In our comprehensive multivariate model, breeding insularity had a marginally significant effect on mean maximum longevities of avian families (Table 2; Appendix 3). Follow-up analyses indicated that birds which breed on islands can live almost twice as long as mainland breeders (Fig. 5). Presumably this is because island-breeding species experience lower mortality due to the relative lack of predators, parasites and pathogens on islands compared with the mainland (Blondel, 2000; Goüy de Bellocq et al., 2003; Zoellick et al., 2004). For example, Austad (1993) found that island-dwelling opossums Didelphis virginiana senesced more slowly and lived longer than conspecifics on the mainland, and he attributed the difference to lower rates of extrinsic mortality due to absence of predators.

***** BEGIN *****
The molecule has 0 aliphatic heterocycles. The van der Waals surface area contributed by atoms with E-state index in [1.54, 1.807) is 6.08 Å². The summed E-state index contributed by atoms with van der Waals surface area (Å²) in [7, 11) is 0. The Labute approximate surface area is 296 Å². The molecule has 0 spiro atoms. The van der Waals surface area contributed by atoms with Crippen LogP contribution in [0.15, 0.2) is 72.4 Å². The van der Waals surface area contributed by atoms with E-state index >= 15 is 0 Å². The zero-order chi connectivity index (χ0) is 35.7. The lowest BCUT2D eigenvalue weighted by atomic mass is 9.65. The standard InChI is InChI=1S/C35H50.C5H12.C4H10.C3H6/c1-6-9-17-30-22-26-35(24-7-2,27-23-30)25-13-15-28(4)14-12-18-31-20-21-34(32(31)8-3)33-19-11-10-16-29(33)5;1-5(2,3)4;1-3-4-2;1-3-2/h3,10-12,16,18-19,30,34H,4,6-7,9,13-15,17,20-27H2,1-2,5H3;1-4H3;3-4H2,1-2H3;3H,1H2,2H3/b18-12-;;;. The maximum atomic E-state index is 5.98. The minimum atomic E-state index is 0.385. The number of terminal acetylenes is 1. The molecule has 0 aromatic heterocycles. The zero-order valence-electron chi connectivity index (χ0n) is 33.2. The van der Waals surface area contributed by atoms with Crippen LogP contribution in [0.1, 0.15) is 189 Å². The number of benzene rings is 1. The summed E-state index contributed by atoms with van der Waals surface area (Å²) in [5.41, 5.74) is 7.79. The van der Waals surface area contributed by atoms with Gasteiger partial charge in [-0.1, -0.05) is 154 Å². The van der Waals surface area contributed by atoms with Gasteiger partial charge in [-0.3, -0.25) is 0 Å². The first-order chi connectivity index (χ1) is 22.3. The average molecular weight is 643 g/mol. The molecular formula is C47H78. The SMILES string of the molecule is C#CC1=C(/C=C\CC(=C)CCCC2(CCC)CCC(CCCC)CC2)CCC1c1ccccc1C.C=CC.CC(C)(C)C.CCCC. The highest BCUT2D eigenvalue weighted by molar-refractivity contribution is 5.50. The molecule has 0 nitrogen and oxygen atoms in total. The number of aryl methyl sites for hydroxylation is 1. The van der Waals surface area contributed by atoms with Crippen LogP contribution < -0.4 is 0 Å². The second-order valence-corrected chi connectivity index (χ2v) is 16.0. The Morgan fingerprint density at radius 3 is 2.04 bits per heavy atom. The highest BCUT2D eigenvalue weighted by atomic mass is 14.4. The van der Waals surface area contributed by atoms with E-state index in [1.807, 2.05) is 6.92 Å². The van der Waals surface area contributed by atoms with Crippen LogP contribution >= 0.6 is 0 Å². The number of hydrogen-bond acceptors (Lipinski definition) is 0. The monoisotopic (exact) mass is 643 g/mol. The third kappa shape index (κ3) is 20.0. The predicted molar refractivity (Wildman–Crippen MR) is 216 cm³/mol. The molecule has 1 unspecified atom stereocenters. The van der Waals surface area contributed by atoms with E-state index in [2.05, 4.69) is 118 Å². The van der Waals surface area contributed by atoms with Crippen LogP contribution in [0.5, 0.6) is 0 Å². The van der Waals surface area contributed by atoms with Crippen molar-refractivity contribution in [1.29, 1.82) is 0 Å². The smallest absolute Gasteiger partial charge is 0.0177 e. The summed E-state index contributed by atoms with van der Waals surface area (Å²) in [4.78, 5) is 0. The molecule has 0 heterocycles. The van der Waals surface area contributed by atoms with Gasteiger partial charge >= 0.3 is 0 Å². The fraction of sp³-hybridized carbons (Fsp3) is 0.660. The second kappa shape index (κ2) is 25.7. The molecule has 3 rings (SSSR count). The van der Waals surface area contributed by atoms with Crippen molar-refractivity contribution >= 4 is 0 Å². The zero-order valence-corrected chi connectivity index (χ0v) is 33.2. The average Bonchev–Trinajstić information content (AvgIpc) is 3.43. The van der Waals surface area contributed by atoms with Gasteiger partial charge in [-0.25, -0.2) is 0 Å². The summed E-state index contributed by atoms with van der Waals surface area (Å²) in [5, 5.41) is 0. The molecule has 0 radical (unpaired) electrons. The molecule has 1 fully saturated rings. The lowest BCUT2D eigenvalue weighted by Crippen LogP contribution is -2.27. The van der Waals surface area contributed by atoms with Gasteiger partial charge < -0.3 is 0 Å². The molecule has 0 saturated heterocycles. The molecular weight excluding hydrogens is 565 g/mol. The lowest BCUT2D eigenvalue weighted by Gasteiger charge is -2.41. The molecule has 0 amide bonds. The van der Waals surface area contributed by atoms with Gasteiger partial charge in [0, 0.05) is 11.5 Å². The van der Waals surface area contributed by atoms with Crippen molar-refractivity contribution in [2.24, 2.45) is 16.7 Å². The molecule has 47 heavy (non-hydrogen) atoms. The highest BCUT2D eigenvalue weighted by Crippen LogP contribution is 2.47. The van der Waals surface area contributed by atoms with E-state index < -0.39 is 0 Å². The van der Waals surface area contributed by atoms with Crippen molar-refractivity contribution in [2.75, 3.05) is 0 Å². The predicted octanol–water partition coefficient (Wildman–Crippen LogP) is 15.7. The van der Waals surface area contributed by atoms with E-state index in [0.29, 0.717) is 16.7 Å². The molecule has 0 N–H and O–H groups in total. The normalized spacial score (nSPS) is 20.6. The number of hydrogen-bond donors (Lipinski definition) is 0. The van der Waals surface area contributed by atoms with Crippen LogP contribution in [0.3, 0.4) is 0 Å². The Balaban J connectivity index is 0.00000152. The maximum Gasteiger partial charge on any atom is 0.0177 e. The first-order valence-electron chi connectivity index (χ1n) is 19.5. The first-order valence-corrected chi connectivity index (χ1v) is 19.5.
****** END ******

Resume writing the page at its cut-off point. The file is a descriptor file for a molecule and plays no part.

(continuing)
Given the magnitude of the longevity differences between island and mainland breeding birds, it is surprising that breeding insularity did not more strongly affect mean maximum life spans in our comprehensive analysis (Table 2; Appendix 3). This was probably due to sample-sizes because our dataset was heavily skewed toward mainland-breeding species (n=318 of 470 species), with a limited number of island-breeding ducks and petrels. Moreover, there was considerable variability in maximum longevities (and body masses) among the island-breeding species (Fig. 5), perhaps due to differences in degrees of contact these birds have with mainland predators, parasites, and pathogens. Some islands are close to a mainland, and birds that breed there regularly forage on or migrate to the mainland and so are exposed to continental biotic enemies; other islands are far out in the ocean, and birds that breed there and spend the rest of their lives at sea are rarely exposed to mainland-dwelling biotic enemies.